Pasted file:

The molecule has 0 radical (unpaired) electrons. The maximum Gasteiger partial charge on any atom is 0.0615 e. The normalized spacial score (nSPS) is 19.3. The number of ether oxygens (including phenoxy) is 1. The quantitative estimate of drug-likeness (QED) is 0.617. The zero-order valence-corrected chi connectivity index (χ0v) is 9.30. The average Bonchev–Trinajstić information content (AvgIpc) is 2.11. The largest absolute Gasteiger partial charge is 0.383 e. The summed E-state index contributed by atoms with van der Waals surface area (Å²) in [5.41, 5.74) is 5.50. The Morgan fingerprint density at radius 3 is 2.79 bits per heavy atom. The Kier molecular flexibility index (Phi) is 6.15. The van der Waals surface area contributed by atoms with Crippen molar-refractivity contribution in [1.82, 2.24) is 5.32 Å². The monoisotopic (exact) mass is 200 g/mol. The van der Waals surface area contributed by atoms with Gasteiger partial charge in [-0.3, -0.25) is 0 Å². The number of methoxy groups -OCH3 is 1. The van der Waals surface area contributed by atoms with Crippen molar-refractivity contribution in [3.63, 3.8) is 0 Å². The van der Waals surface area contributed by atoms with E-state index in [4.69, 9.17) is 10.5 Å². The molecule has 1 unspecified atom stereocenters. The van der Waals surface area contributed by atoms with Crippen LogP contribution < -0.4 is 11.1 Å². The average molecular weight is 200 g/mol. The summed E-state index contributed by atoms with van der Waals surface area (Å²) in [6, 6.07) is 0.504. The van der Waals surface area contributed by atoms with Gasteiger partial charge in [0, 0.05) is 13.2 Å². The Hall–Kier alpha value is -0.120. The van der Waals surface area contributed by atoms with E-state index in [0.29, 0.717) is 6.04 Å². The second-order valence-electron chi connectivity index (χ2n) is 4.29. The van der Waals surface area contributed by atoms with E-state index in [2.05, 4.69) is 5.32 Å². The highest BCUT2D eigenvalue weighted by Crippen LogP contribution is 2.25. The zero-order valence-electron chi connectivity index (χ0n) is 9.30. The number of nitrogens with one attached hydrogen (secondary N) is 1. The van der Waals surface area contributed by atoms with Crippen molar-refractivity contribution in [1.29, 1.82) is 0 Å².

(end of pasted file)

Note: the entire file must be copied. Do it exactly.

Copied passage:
The molecule has 0 radical (unpaired) electrons. The maximum Gasteiger partial charge on any atom is 0.0615 e. The normalized spacial score (nSPS) is 19.3. The number of ether oxygens (including phenoxy) is 1. The quantitative estimate of drug-likeness (QED) is 0.617. The zero-order valence-corrected chi connectivity index (χ0v) is 9.30. The average Bonchev–Trinajstić information content (AvgIpc) is 2.11. The largest absolute Gasteiger partial charge is 0.383 e. The summed E-state index contributed by atoms with van der Waals surface area (Å²) in [5.41, 5.74) is 5.50. The Morgan fingerprint density at radius 3 is 2.79 bits per heavy atom. The Kier molecular flexibility index (Phi) is 6.15. The van der Waals surface area contributed by atoms with Crippen molar-refractivity contribution in [1.82, 2.24) is 5.32 Å². The monoisotopic (exact) mass is 200 g/mol. The van der Waals surface area contributed by atoms with Gasteiger partial charge in [-0.3, -0.25) is 0 Å². The number of methoxy groups -OCH3 is 1. The van der Waals surface area contributed by atoms with Crippen molar-refractivity contribution in [3.63, 3.8) is 0 Å². The van der Waals surface area contributed by atoms with E-state index in [4.69, 9.17) is 10.5 Å². The molecule has 1 unspecified atom stereocenters. The van der Waals surface area contributed by atoms with Crippen LogP contribution < -0.4 is 11.1 Å². The average molecular weight is 200 g/mol. The summed E-state index contributed by atoms with van der Waals surface area (Å²) in [6, 6.07) is 0.504. The van der Waals surface area contributed by atoms with Gasteiger partial charge in [0, 0.05) is 13.2 Å². The Hall–Kier alpha value is -0.120. The van der Waals surface area contributed by atoms with E-state index in [0.29, 0.717) is 6.04 Å². The second-order valence-electron chi connectivity index (χ2n) is 4.29. The van der Waals surface area contributed by atoms with E-state index in [2.05, 4.69) is 5.32 Å². The highest BCUT2D eigenvalue weighted by Crippen LogP contribution is 2.25. The zero-order valence-electron chi connectivity index (χ0n) is 9.30. The number of nitrogens with one attached hydrogen (secondary N) is 1. The van der Waals surface area contributed by atoms with Crippen molar-refractivity contribution in [1.29, 1.82) is 0 Å².